By Dr. Tint Swe
The Burmese military regime has recently announced on 4th November, the enactment of a law under which all males between 18 and 45 and all females between 18 and 35 years of age can be drafted into the armed forces. While there is no doubt of a shortage of volunteers to join the Army, nobody knows why such a law was kept away from the public for two months. It is also strange that it was enacted on the eve of the Parliament session that is scheduled to convene on January 31, 2011.
The bill would not have been rejected by the parliament as the Union Solidarity and Development Party (USDP) has 259 out of 330 seats i.e. 78.48% in the Pyithu Hluttaw (House of Representatives) and 129 out of 168 seats i.e. 76.79% in the Amyotha Hluttaw (House of Nationalities). In addition there are 25% selected army parliamentarians. What was the hurry then?
Even earlier, the National Service in Military (NSM) was in practice but enforced only for medical doctors. Out of the fresh MBBS and BDS degree holders some of them were inducted into military service for three years. They had to undergo a month-long basic military training at the Medical Corps Center. Regrettably it was found that the majority of recruited doctors showed no signs of interest in army and 90% of them left after the term. Moreover the Tatmadaw (Army) had been short of physicians and dental surgeons because all Universities and schools were repeatedly shut down following the 8888 student-led uprising. Then the military regime started the Defense Services Medical Academy in 1992 providing stipends and exclusive facilities for them.
According to the Human Rights Watch, Burma has the largest number of child soldiers in the world. In 2002 there was a report named “My Gun was as Tall as Me: Child Soldiers in Burma” and in 2007 a new report was titled “Sold to be Soldiers: The Recruitment and Use of Child Soldiers in Burma’ appeared.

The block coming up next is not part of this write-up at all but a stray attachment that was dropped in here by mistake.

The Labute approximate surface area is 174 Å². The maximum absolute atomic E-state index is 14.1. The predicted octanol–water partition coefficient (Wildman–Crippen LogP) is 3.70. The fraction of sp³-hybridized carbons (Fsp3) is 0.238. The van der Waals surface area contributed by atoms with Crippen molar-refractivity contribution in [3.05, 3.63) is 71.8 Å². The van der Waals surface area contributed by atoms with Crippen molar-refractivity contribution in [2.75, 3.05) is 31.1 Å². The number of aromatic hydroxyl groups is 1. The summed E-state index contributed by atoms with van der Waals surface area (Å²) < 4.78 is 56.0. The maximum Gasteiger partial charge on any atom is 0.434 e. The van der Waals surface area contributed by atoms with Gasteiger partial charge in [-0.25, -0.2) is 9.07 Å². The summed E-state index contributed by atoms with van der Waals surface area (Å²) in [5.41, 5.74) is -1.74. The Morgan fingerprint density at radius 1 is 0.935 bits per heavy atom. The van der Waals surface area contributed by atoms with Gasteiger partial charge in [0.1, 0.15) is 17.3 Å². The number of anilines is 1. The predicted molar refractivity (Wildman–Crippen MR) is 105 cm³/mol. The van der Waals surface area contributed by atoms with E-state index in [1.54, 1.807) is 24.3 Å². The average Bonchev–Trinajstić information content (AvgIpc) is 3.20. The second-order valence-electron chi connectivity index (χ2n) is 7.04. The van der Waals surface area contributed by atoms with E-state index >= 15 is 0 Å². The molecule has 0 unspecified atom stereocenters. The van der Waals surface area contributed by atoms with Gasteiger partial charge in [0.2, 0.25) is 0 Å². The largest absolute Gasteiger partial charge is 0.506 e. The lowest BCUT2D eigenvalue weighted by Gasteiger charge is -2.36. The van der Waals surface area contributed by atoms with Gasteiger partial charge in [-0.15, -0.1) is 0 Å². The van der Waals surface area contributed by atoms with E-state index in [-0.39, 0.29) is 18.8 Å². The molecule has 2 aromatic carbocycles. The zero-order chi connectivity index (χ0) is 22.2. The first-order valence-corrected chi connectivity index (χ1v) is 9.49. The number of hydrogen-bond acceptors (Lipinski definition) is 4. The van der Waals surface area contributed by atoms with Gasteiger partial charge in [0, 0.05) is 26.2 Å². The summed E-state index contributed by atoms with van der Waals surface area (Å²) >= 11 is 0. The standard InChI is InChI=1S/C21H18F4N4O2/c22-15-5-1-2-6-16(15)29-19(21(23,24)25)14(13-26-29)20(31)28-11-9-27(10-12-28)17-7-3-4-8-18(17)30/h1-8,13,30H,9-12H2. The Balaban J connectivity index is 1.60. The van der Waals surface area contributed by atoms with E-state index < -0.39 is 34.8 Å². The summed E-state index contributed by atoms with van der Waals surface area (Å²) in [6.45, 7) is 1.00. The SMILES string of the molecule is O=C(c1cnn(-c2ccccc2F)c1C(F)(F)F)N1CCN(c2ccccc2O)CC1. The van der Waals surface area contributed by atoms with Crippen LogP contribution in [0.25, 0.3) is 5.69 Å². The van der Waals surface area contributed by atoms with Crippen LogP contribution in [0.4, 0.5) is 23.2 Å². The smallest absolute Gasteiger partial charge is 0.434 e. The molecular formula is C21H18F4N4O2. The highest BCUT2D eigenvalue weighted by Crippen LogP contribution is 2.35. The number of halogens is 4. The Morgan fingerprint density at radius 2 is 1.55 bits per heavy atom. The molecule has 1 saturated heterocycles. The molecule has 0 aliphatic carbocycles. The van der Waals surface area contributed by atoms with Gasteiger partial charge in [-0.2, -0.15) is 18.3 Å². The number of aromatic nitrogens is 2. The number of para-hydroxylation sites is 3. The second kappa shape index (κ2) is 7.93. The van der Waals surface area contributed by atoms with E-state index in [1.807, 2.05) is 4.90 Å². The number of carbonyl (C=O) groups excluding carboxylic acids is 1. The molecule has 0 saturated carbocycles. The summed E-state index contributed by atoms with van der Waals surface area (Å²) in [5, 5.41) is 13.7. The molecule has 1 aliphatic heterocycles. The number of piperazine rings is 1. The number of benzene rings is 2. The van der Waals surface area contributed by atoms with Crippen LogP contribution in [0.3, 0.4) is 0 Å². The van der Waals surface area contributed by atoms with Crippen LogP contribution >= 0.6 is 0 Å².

In October 2006 the State Peace and Development Council (SPDC) was handed over a list of 17 complaints of child recruitment by the International Committee of the Red Cross (ICRC). In March 2007 the UN General Assembly adopted a resolution on Burma, expressing grave concern at the continuing recruitment and use of child soldiers and strongly urging the regime to put an immediate end to the practice. In April 2007 the UN Security Council working group on children and armed conflict placed the situation of children affected by armed conflict in Myanmar on its agenda.
In February 2007 a Supplementary Understanding was signed by the SPDC and the International Labor Organization (ILO), which has been monitoring rampant forced labor practice in Burma. It provides for a complaint mechanism which allows the citizens to bring cases of forced labor under ILO Convention 29 Concerning Forced Labor to the ILO liaison office in Yangon. Since then ILO office in Rangoon is busy.
Hence the new law will help to recruit soldiers at will. But for what purpose! The observers predict that more young Burmese will be leaving the country to escape from five years imprisonment if they fail to serve in the armed forces. They will do so because they dislike military service as the regime has severely damaged the integrity of once reputed Burma Army. They also do not think it is right when no possible foreign aggression is perceived and conflict will be only internal, with the possibility of ethnic groups rising against the regime particularly after the recent elections.